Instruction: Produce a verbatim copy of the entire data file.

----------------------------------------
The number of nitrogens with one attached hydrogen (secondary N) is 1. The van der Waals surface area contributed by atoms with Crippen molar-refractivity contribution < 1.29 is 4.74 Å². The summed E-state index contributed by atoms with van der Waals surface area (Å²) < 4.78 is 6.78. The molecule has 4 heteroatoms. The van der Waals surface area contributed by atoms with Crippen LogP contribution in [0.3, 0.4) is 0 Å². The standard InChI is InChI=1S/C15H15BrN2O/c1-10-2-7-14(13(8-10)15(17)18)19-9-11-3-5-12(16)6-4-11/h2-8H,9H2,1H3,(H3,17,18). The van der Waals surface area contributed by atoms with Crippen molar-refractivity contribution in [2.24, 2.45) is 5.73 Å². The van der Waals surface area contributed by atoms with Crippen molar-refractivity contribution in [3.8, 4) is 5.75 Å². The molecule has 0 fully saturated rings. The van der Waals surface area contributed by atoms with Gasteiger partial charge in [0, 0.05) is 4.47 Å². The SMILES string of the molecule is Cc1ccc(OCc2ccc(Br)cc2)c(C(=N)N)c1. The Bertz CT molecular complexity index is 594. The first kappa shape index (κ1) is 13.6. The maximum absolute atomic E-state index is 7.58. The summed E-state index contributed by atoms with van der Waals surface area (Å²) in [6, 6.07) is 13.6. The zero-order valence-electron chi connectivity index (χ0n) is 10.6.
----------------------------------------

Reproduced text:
The number of nitrogens with one attached hydrogen (secondary N) is 1. The van der Waals surface area contributed by atoms with Crippen molar-refractivity contribution < 1.29 is 4.74 Å². The summed E-state index contributed by atoms with van der Waals surface area (Å²) < 4.78 is 6.78. The molecule has 4 heteroatoms. The van der Waals surface area contributed by atoms with Crippen LogP contribution in [0.3, 0.4) is 0 Å². The standard InChI is InChI=1S/C15H15BrN2O/c1-10-2-7-14(13(8-10)15(17)18)19-9-11-3-5-12(16)6-4-11/h2-8H,9H2,1H3,(H3,17,18). The van der Waals surface area contributed by atoms with Crippen molar-refractivity contribution in [2.24, 2.45) is 5.73 Å². The van der Waals surface area contributed by atoms with Crippen molar-refractivity contribution in [3.8, 4) is 5.75 Å². The molecule has 0 fully saturated rings. The van der Waals surface area contributed by atoms with Gasteiger partial charge in [0, 0.05) is 4.47 Å². The SMILES string of the molecule is Cc1ccc(OCc2ccc(Br)cc2)c(C(=N)N)c1. The Bertz CT molecular complexity index is 594. The first kappa shape index (κ1) is 13.6. The maximum absolute atomic E-state index is 7.58. The summed E-state index contributed by atoms with van der Waals surface area (Å²) in [6, 6.07) is 13.6. The zero-order valence-electron chi connectivity index (χ0n) is 10.6.